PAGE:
DIY Chatroom Home Improvement Forum

DIY Chatroom Home Improvement Forum (http://www.diychatroom.com/)
-   Carpentry (http://www.diychatroom.com/f14/)
-   -   Crown Molding install question (http://www.diychatroom.com/f14/crown-molding-install-question-129450/)

petros151 01-09-2012 11:26 PM

Crown Molding install question
 
2 Attachment(s)
I have two questions one is just a verification and that is on a crown piece if it were for ceiling/wall you'd use the flat spots where it would tuck into the angle between C and W but if I am putting it on top of a Kitch cab then it seems like you have to use another flat spot to do this. I have a diagram that shows this
the green arrow seems like that's where I'd contact the cabinet top

Next, I just installed some in stock kitch cabs and the top of the cabs are "pretty" darn straight from one to the other BUT there are some places where the cabs themselves have flaws and places where my lining up is off by 1/16"
and if I lay the molding on top it looks ok but it will show some gaps.

Then I tried putting the molding a bit onto the face and it looks pretty nice maybe more fancy it creates that little edge and it hides any imperfection in cab top level. I have a diagram about that too. Is crown always put up on top or do people put it on the face also?

That brings up the last part if I do on top then it's hard to get it attached because it sits on the top of the top rail and the top of the cabinet is recessed down from the rail so where do you put a nailer? (the crown does not meet the ceiling)

If I put the crown on the face down a bit then I can attach a nailer to the top of the top rail and it will stabilize the molding.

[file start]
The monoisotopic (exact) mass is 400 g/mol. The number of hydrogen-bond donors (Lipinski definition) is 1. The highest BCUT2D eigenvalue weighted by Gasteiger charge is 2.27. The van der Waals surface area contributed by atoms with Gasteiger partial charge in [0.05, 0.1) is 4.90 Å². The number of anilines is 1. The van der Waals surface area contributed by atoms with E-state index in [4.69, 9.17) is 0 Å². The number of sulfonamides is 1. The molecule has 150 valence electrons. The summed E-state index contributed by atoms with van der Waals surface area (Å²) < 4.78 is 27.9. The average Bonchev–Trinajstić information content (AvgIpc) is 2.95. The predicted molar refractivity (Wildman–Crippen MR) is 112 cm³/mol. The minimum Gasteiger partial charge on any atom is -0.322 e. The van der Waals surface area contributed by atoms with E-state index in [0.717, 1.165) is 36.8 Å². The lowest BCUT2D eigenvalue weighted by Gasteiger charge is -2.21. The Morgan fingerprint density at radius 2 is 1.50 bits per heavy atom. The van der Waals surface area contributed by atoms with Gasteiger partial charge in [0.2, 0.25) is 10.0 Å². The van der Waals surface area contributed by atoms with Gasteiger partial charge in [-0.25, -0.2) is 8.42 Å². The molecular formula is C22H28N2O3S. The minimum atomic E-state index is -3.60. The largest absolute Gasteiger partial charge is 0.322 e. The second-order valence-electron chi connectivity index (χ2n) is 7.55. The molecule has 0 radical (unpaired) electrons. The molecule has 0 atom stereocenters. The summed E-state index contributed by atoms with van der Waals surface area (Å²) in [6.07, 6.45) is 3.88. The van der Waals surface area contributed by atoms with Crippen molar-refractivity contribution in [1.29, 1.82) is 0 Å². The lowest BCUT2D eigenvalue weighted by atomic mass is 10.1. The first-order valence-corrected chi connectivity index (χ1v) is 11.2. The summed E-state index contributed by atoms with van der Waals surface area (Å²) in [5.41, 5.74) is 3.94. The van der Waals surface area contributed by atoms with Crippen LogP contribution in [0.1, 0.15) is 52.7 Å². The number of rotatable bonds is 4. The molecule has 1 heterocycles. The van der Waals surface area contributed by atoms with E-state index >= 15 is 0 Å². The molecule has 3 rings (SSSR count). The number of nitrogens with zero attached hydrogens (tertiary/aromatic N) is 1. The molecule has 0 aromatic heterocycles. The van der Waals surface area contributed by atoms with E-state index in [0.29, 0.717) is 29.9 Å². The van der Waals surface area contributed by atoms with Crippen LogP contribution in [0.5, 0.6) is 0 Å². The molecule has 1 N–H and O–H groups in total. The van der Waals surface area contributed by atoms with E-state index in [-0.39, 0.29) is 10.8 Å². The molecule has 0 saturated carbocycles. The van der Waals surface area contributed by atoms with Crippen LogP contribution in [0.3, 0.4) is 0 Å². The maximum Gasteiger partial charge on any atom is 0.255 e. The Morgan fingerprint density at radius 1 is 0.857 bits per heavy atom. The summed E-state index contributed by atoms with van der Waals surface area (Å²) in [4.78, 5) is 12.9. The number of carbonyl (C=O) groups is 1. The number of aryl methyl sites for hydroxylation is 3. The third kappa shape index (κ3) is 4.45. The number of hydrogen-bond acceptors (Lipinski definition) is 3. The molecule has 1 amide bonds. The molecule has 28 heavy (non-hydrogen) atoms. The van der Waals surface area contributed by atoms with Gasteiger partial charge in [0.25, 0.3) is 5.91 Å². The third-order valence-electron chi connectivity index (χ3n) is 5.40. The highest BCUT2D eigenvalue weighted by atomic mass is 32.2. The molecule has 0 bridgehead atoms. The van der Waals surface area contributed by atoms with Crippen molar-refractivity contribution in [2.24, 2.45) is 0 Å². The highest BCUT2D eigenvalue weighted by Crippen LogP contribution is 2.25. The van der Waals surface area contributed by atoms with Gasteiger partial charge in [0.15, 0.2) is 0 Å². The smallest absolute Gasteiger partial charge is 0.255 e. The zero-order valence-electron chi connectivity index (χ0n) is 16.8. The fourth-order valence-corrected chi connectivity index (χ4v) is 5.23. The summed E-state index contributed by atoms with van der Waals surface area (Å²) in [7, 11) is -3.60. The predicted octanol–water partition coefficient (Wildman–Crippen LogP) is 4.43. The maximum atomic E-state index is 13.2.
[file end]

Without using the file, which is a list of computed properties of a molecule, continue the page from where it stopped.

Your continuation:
Any idea are very much appreciated from you more experienced carpenters!

thanks

<*(((>< 01-09-2012 11:31 PM

The crown attaches to the FRONT top of the cabinet.

mae-ling 01-09-2012 11:40 PM

Or to a backer strip that is added to the top of the cabinet

petros151 01-10-2012 07:48 AM

1 Attachment(s)
THANKS for the info I see how it works. NOW how about the miter cutting? If it were a wall ceiling install you'd put the piece upside down with the flat parts against the saw table and fence but if the molding is sitting where the green arrow is if I cut it positioned as shown (just like a C/W crown) will the pieces still meet up at the right angle for corners? I don't want to wreck any of the molding I just bought it was kind of expensive. Thanks!

There is a diagram again to show what I mean

Willie T 01-10-2012 09:40 AM

Quote:

Originally Posted by petros151 (Post 818230)
THANKS for the info I see how it works. NOW how about the miter cutting? If it were a wall ceiling install you'd put the piece upside down with the flat parts against the saw table and fence but if the molding is sitting where the green arrow is if I cut it positioned as shown (just like a C/W crown) will the pieces still meet up at the right angle for corners? I don't want to wreck any of the molding I just bought it was kind of expensive. Thanks!

There is a diagram again to show what I mean

Yes. Even better, because you do not have to deal with the up's and down's of the ceiling.

firehawkmph 01-10-2012 11:12 AM

Petros,
upside down like you show. For outside corners, right is left and left is right, in other words, for a right handed outside corner, you'll be cutting the piece upside down and on the left side of the saw. Inside corners are still upside down but not backwards. Think twice before you cut and make sure the mental image in your mind is right. If you want, get a piece of unfinished cheap crown and make a few practice cuts. Make a left and a right in both outside corners and inside corners. Mark them and you'll have something to go by. Easy to get confused.
Mike Hawkins:)

joecaption 01-10-2012 11:24 AM

If you want to make those cuts super simple go pick up one of these at Lowes, or order one on line.
http://www.rockler.com/product.cfm?page=19489&rrt=1
There's even pictures right on the tool show how to set the angle on the saw for inside or outside corners.
The first time I used it I did not even read the directions, it's that simple to use.

pyper 01-10-2012 02:39 PM

For an outside corner, put the piece of molding up where you want it. Draw a pencil mark on the molding where you want it cut, and then draw in the 45 degree angle (freehand is fine). Now when you go put it on your miter saw, you know exactly where you want the cut, and the angle line reminds you which way to point the saw :).